Hollywood movies rarely reflect climate change crisis. These researchers want to change that

PORTLAND, Maine (AP) — Aquaman might not mind if the oceans rise, but moviegoers might.

That’s one of the takeaways from a new study conducted by researchers who set out to determine if today’s Hollywood blockbusters are reflective of the current climate crisis. The vast majority of movies failed the “climate reality check” proposed by the authors, who surveyed 250 movies from 2013 to 2022.

The test is simple — the authors looked to see if a movie presented a story in which climate change exists, and whether a character knows it does. One film that passed the test was the 2017 superhero movie “Justice League, " in which Jason Momoa’s Aquaman character says, “Hey, I don’t mind if the oceans rise” to Ben Affleck’s Bruce Wayne.

But most movies fell short — fewer than 10% of the 250 films passed, and climate change was mentioned in two or more scenes of fewer than 4% of the films. That’s out of touch with a moviegoing public that wants “to see their reality reflected on screen,” said Colby College English professor Matthew Schneider-Mayerson, lead researcher on the study.

“The top line is just that the vast majority of films, popular films produced over the last 10 years in the United States, are not portraying the world as it is,” Schneider-Mayerson said. “They are portraying a world that is now history or fantasy — a world in which climate change is not happening.”

Researchers at Maine’s Colby College published the study in April along with Good Energy, a Los Angeles-based environmental consultancy. The results were peer reviewed, and the authors are seeking publication in scientific journals. The researchers view the test as a way for audience members, writers and filmmakers to evaluate the representation of climate change on screen.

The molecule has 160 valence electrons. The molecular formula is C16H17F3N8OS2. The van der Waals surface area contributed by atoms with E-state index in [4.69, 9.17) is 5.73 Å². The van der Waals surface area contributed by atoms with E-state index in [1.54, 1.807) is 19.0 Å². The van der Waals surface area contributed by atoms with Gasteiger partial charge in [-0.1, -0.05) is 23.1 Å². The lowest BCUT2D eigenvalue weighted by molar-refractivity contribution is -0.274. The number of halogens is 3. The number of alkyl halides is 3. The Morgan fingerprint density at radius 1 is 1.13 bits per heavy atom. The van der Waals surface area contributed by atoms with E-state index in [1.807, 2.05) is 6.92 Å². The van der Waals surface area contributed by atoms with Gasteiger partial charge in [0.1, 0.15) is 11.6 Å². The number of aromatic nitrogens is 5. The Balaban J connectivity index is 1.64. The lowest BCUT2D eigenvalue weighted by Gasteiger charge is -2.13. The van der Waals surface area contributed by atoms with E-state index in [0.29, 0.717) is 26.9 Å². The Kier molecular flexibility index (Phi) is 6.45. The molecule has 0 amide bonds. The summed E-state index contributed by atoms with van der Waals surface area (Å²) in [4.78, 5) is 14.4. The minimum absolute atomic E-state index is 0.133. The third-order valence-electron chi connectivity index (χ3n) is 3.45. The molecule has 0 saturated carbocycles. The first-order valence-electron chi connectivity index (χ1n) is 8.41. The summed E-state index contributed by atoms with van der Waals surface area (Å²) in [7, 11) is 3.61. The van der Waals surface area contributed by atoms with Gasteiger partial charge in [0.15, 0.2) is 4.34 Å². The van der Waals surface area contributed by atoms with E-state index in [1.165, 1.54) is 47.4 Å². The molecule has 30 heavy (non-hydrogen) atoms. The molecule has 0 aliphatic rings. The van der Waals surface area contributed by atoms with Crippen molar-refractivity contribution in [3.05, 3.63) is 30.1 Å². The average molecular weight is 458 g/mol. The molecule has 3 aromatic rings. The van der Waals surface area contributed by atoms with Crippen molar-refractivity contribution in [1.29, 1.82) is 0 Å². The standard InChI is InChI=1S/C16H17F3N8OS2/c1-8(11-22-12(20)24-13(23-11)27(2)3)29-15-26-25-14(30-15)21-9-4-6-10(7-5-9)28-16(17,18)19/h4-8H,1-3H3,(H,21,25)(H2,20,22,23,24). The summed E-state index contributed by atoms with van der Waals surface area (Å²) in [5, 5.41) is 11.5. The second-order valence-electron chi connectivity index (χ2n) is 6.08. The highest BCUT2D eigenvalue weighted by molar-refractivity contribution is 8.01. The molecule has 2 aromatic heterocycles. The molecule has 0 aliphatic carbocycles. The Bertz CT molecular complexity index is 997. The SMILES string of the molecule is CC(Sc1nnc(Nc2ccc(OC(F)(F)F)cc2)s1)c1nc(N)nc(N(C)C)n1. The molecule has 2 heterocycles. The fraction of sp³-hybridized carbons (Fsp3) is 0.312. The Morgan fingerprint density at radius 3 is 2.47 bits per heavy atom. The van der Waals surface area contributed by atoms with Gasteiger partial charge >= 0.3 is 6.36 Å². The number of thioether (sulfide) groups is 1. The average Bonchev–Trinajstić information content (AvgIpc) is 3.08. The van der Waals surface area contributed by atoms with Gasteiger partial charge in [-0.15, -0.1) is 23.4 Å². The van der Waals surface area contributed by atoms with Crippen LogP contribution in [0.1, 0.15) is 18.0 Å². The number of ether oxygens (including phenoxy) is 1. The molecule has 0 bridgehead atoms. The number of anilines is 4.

AP AUDIO: Hollywood movies rarely reflect climate change crisis. These researchers want to change that

AP correspondent Margie Szaroleta reports on a study that finds few Hollywood films put climate change in their storylines.

Some results were surprising. Movies that at first glance appear to have little overlap with climate or the environment passed the test. “Marriage Story,” Noah Baumbach’s emotive 2019 drama about the collapse of a relationship, passed the test in part because Adam Driver’s character is described as “energy conscious,” Schneider-Mayerson said.

The 2022 whodunnit “Glass Onion” and the 2019 folk horror movie “Midsommar” were others to pass the test. Some that were more explicitly about climate change, such as the 2021 satire “Don’t Look Up,” also passed. But “San Andreas,” a 2015 movie about a West Coast earthquake disaster, and “The Meg,” a 2018 action movie set in the ocean, did not.

The authors narrowed the selection of movies by excluding films not set on Earth or set before 2006 or after 2100. They found streaming services had a higher percentage of movies that included climate change than the major studios did.

The study is “valuable for marketing purposes, informational purposes, data accumulation,” said Harry Winer, director of sustainability at the Kanbar Institute of Film and Television at the New York University Tisch School of the Arts. Winer, who was not involved in the study, said it could also help serve as an incentive to connect audiences with climate stories.

“The audience will be more open to hearing a dialogue about what is right and what is wrong,” Winer said. “It’s a conversation starter.”

The study authors said they see the climate reality check as a kind of Bechdel-Wallace test for climate change. Alison Bechdel, a cartoonist, is credited with popularizing that test in the 1980s by incorporating her friend Liz Wallace’s test about gender representation in film into a comic strip. The test asks if a movie includes at least two female characters who have a conversation about something other than a man.

Bechdel herself spoke highly of the study’s climate test, which she described as “long overdue” in a social media post during this year’s Academy Awards season. Bechdel said in an e-mail to The Associated Press that “for a movie set in the present to ignore this existential threat just doesn’t make sense anymore” in the age of climate change.

“I do worry that screenwriters might do it in a kind of rote way, which could be counterproductive, just like rote ‘strong female characters’ are,” Bechdel said. “But injecting an awareness of our communal plight into the stories we ingest seems like a no-brainer.”

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